Tuesday, September 15, 2015

Saucony Zealot ISO: Shoe Review


Saucony Zealot ISO

The Basics

The Saucony Zealot ISO is a new shoe for 2015. Some say it replaced the Cortana, which was discontinued by Saucony after it's 4th iteration. Having ran in both the Cortana 3 and the Zealot, I find the shoes to be very different, though they do share some specifications.

The Zealot is a premium, neutral running shoe with an MSRP of $130. It weighs in at approximately 7.2oz for a women's size 8 (8.3oz for a men's 9) and has an heel/toe offset of 4mm. The ISOFIT mesh upper is supposed to provide a sock-like feel, while the PWRGRID+ cushioning lessens the shock from road impact for a soft landing.




Saucony Zealot side view

The Down and Dirty

I really put these shoes through a test this weekend at the Beach Blast Triathlon and Duathlon, so it's the perfect time for a review. But how do I begin to review my favorite running shoe? I've been thinking about writing this review for a while, trying to think of some negatives to add so it wouldn't just be me gushing over this near-perfect shoe. I have picky feet, yet my first thought when I tried the Zealot on was "I love it." Good thing the staff at my local running store does not work on commission because I was not showing my poker face. The low offset plus premium cushioning, combined with a more spacious forefoot, made the Zealot be a love at first run.

Zealot outsole wear
Unlike the Mirage or Kinvara, the Zealot has a generous amount of blown rubber in the forefoot. I definitely don't understand the shoes with low offset, meant to encourage and mid or forefoot strike, that still keep the majority of the more durable outsole materials in the heel. A forefoot striker, like myself, who sees the most outsole wear on the lateral forefoot gets a lot more wear out of a shoe with blown rubber or carbon rubber in that area. Carbon rubber would make for a durable sole but it would also be less flexible and absorbent, so iBR (injection blown rubber) is the material of choice.

One concern for some over a soft cushioned running shoe is that it can be too cushy, the Zealot does not suffer from this consequence. It is soft and still super responsive. If you've read my review of the Altra Torin, you know that it's also a shoe that provides the combination of low offset (0mm in the case of the Torin), high cushioning, and a spacious forefoot. While runners who like one should try the other, I think the Zealot would appeal to a wider range of running styles and is my definite favorite of the two. The Zealot is more flexible and responsive, with a more comfortable upper, and much better looks. The Torin is great for long runs and recovery runs, while the Zealot excels in whatever situation you throw at it. It's responsive enough for speed work and comfortable enough the long, slow run as well.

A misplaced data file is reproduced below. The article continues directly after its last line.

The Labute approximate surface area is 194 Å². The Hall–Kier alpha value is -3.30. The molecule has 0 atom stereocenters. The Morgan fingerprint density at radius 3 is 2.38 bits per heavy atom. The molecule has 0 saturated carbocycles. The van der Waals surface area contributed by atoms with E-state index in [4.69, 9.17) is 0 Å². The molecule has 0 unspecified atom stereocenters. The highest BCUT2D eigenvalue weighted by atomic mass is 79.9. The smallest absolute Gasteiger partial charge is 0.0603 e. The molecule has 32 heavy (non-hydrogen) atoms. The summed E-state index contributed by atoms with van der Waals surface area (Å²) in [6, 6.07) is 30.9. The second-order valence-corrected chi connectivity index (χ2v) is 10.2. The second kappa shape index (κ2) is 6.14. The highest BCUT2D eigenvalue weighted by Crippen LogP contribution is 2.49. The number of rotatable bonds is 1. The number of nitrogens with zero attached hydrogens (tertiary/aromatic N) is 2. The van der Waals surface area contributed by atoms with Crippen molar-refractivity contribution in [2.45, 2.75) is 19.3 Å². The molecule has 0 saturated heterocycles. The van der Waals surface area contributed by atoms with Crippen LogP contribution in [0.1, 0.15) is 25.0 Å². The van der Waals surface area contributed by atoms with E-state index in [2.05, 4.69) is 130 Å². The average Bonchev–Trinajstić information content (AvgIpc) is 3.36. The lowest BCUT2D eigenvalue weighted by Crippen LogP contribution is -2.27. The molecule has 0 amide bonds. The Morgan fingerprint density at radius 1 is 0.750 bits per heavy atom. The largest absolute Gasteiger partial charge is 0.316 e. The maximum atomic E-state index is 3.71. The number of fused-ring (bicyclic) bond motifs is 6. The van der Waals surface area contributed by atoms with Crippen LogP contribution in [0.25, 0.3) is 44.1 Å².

Not wearing the Zealot without socks again
The forefoot of the Zealot provides ample room for my toes to spread out, while the PROLOCK system hugs my midfoot and heel for a secure fit. The only issue that I've had with the Zealot was while wearing them without socks during the final run of the Beach Blast Duathlon. I decided to take my socks off since they were soaking wet and sandy and I really don't know if having them on in that condition would have prevented the open blisters on the tops of my toes. My shoes were pretty wet and sandy themselves since I had already completed the first run in them along the beach and they had sat in the rain in the transition area. I realized pretty early into the run that I was going to have some injury to my feet, I could feel several places where the inside of the shoe was pressing into the tops of my toes with each toe-off. It wasn't unbearable though and I was able to finish the run with them. The first thing I did after crossing the finish line though was take my shoes off and assess the damage. I definitely won't be wearing the Zealot without socks again. I also wouldn't recommend them for soft trails, but for everything else they are a great choice.

Saucony Zealot looking down

Conclusion

The Saucony Zealot ISO is my favorite running shoe so far. It's soft, yet very responsive, with a low offset and an awesome fit for my narrow heel and wider forefoot. Plus it looks good too! So far, I've ran over 156 miles in the Zealot, including long runs, speedwork, tempo, and short/easy runs. I've used them on grass trails, road, sidewalk, and even the beach. My pair still has a lot of life left in them and if I were doing a half marathon soon, this would be the shoe I would wear.

Have you tried the Zealot?

What is your favorite running shoe?

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